Content-type: text/html Man page of strings

strings

Section: User Commands (1)
Index Return to Main Contents
 

NAME

strings - Finds strings in an ASCII or binary file.  

SYNOPSIS

strings [-ao] [-t  format] [-n number] [file...]


 

Obsolescent syntax

strings [-] [-t format] [-number] [file...]


 

STANDARDS

Interfaces documented on this reference page conform to industry standards as follows:

strings:  XPG4, XPG4-UNIX

Refer to the standards(5) reference page for more information about industry standards and associated tags.
 

OPTIONS

Searches an entire object file, rather than just the initialized data space. Sets the minimum string length to number rather than the default of 4. Precedes each string by its offset (in octal) in the file. Writes each string preceded by its byte offset from the start of the file. The format is dependent on the single character used as the format argument, as follows: The offset is written in decimal. The offset is written in octal. The offset is written in hexadecimal. Sets the minimum string length to number rather than the default of 4. (Obsolescent) Searches an entire object file, rather than just the initialized data space. (Obsolescent)
 

OPERANDS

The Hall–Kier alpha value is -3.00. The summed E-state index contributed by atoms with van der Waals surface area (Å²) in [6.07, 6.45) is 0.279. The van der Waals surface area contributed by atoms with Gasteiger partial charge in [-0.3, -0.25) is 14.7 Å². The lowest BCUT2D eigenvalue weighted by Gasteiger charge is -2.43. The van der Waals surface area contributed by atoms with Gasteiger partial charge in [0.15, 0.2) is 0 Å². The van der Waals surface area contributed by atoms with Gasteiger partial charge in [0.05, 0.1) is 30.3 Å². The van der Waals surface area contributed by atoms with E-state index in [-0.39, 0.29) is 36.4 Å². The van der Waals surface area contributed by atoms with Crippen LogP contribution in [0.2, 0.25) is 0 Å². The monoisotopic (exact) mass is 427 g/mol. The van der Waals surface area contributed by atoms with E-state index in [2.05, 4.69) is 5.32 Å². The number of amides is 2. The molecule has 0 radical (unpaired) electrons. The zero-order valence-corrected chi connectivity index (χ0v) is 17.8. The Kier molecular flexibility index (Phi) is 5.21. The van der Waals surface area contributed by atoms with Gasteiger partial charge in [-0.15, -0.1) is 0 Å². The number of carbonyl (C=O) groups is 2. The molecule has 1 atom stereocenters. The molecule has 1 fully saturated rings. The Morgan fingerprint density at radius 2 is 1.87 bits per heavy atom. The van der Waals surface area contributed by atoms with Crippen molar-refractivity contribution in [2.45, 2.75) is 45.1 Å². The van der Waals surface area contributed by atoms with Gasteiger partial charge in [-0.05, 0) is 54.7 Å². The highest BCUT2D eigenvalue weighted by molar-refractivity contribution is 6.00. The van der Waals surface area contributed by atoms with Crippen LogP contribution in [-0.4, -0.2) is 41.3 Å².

The name of a file to be searched for strings.

If you do not specify a file argument, strings reads from standard input.
 

DESCRIPTION

A string is any sequence of 4 or more printing characters ending with a newline or null character. The strings command is useful for identifying random object files.

[Compaq]  Unless the -a option is given, strings only looks in the initialized data space of object files.
 

NOTES

[Compaq]  The -t format option should be used when multiple files are specified as input. Without this option, there is no way to determine which string is associated with which file.
 

EXIT STATUS

The following exit values are returned: Successful completion. An error occurred.
 

ENVIRONMENT VARIABLES

The following environment variables affect the execution of strings: Provides a default value for the internationalization variables that are unset or null. If LANG is unset or null, the corresponding value from the default locale is used. If any of the internationalization variables contain an invalid setting, the utility behaves as if none of the variables had been defined. If set to a non-empty string value, overrides the values of all the other internationalization variables. Determines the locale for the interpretation of sequences of bytes of text data as characters (for example, single-byte as opposed to multbyte characters in arguments and input files) and to identify printable strings. Determines the locale for the format and contents of diagnostic messages written to standard error. Determines the location of message catalogues for the processing of LC_MESSAGES.
 

SEE ALSO

Commands:  nm(1), od(1)

Standards:  standards(5)


 

Index

NAME
SYNOPSIS
Obsolescent syntax
STANDARDS
OPTIONS
OPERANDS
DESCRIPTION
NOTES
EXIT STATUS
ENVIRONMENT VARIABLES
SEE ALSO

This document was created by man2html, using the manual pages.
Time: 02:42:52 GMT, October 02, 2010